Owning a home mortgage used to be the reserve of individuals who had healthy initial deposits of 40% tucked away in a bank account; just ask the baby boomers.
Not anymore though. Nowadays with banks under pressure to deliver the billion dollar profits they’ve come to be famous for, the rush to loan money out has been relentless. As I write this, NAB is offering a $1,000 cash-back offer for customers who refinance a mortgage with them between 12th August and 30 September. Commonwealth Bank (CBA) had a similar deal (which has since expired) offering an even better $1,250 cash-back to customers.
With offers like these coupled with government interest rates at historic lows of 1.50%, it shouldn’t come as a shock that around 33% of Australians own a home mortgage. Combined with the inherent love in owning a property of their own, it’s easy to explain why the Australian household debt now makes up 190% of a household disposable income.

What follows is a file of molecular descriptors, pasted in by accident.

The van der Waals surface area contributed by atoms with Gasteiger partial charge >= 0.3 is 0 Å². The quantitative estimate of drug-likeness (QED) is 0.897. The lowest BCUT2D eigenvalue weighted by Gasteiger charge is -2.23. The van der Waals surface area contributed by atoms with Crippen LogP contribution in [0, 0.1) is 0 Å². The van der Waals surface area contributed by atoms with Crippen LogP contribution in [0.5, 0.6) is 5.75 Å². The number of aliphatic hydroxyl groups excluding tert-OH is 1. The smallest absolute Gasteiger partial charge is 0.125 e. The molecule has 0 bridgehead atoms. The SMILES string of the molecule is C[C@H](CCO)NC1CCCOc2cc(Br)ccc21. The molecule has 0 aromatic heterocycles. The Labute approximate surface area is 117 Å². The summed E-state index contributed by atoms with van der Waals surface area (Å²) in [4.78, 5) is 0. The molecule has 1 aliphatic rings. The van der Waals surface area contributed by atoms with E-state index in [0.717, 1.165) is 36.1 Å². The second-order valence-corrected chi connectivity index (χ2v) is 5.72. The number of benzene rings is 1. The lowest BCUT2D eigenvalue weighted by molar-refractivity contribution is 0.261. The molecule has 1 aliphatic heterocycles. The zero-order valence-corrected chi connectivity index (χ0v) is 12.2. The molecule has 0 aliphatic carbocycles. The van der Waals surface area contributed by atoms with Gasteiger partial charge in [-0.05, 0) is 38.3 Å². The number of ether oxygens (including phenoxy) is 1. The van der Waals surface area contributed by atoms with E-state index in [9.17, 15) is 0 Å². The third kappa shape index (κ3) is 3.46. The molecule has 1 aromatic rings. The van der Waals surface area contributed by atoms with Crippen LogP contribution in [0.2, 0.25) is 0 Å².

That is, the average household owes debt that is almost twice their wage!
I regularly get asked a question on “I have many forms of debt; which one do I pay down first exactly?“.
Well the short answer is to pick the debt that costs the most in terms of interest rate payments. One of the first things I do is to determine whether my debt is considered bad or good debt?
Bad debts include examples like payday loans and personal credit card balances where it costs in excess of 15% interest on any outstanding balances. These expenses are also usually non tax deductible so there are really no benefits of holding onto these sorts of debts.
Good debts on the other hand are typically attached to value appreciating assets such as property or shares; assets that are expected to grow in value over time. Furthermore, if such assets are purchased as investments, the ATO reward investors with allowable tax deductions to sweeten the transaction.